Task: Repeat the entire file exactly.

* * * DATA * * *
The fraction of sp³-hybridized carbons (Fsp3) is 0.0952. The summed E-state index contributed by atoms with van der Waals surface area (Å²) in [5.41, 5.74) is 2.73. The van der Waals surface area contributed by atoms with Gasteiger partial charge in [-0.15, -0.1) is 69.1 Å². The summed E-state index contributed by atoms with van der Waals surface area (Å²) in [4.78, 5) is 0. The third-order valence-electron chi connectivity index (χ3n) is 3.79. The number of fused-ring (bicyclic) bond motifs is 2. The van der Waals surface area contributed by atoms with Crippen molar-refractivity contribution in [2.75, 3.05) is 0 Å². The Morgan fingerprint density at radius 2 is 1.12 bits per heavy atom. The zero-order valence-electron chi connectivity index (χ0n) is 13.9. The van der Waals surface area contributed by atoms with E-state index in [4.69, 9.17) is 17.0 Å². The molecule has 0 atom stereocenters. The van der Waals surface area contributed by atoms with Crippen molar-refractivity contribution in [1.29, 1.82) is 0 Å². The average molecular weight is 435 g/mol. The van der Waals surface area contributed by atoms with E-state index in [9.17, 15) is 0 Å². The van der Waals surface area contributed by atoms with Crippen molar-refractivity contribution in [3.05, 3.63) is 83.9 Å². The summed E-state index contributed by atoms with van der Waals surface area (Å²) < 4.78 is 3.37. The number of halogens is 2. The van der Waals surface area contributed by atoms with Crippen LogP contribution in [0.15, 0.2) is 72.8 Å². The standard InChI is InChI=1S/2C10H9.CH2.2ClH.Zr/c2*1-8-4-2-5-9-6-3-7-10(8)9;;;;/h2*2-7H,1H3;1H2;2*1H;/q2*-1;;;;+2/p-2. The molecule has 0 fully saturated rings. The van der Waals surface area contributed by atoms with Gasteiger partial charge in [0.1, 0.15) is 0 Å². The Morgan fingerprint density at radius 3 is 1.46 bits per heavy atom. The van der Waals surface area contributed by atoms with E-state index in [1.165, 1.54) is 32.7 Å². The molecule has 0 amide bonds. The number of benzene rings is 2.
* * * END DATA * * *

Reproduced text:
The fraction of sp³-hybridized carbons (Fsp3) is 0.0952. The summed E-state index contributed by atoms with van der Waals surface area (Å²) in [5.41, 5.74) is 2.73. The van der Waals surface area contributed by atoms with Gasteiger partial charge in [-0.15, -0.1) is 69.1 Å². The summed E-state index contributed by atoms with van der Waals surface area (Å²) in [4.78, 5) is 0. The third-order valence-electron chi connectivity index (χ3n) is 3.79. The number of fused-ring (bicyclic) bond motifs is 2. The van der Waals surface area contributed by atoms with Crippen molar-refractivity contribution in [2.75, 3.05) is 0 Å². The Morgan fingerprint density at radius 2 is 1.12 bits per heavy atom. The zero-order valence-electron chi connectivity index (χ0n) is 13.9. The van der Waals surface area contributed by atoms with E-state index in [4.69, 9.17) is 17.0 Å². The molecule has 0 atom stereocenters. The van der Waals surface area contributed by atoms with Crippen molar-refractivity contribution in [1.29, 1.82) is 0 Å². The average molecular weight is 435 g/mol. The van der Waals surface area contributed by atoms with E-state index in [9.17, 15) is 0 Å². The van der Waals surface area contributed by atoms with Crippen molar-refractivity contribution in [3.05, 3.63) is 83.9 Å². The summed E-state index contributed by atoms with van der Waals surface area (Å²) < 4.78 is 3.37. The number of halogens is 2. The van der Waals surface area contributed by atoms with Crippen LogP contribution in [0.15, 0.2) is 72.8 Å². The standard InChI is InChI=1S/2C10H9.CH2.2ClH.Zr/c2*1-8-4-2-5-9-6-3-7-10(8)9;;;;/h2*2-7H,1H3;1H2;2*1H;/q2*-1;;;;+2/p-2. The molecule has 0 fully saturated rings. The van der Waals surface area contributed by atoms with Gasteiger partial charge in [0.1, 0.15) is 0 Å². The Morgan fingerprint density at radius 3 is 1.46 bits per heavy atom. The van der Waals surface area contributed by atoms with E-state index in [1.165, 1.54) is 32.7 Å². The molecule has 0 amide bonds. The number of benzene rings is 2.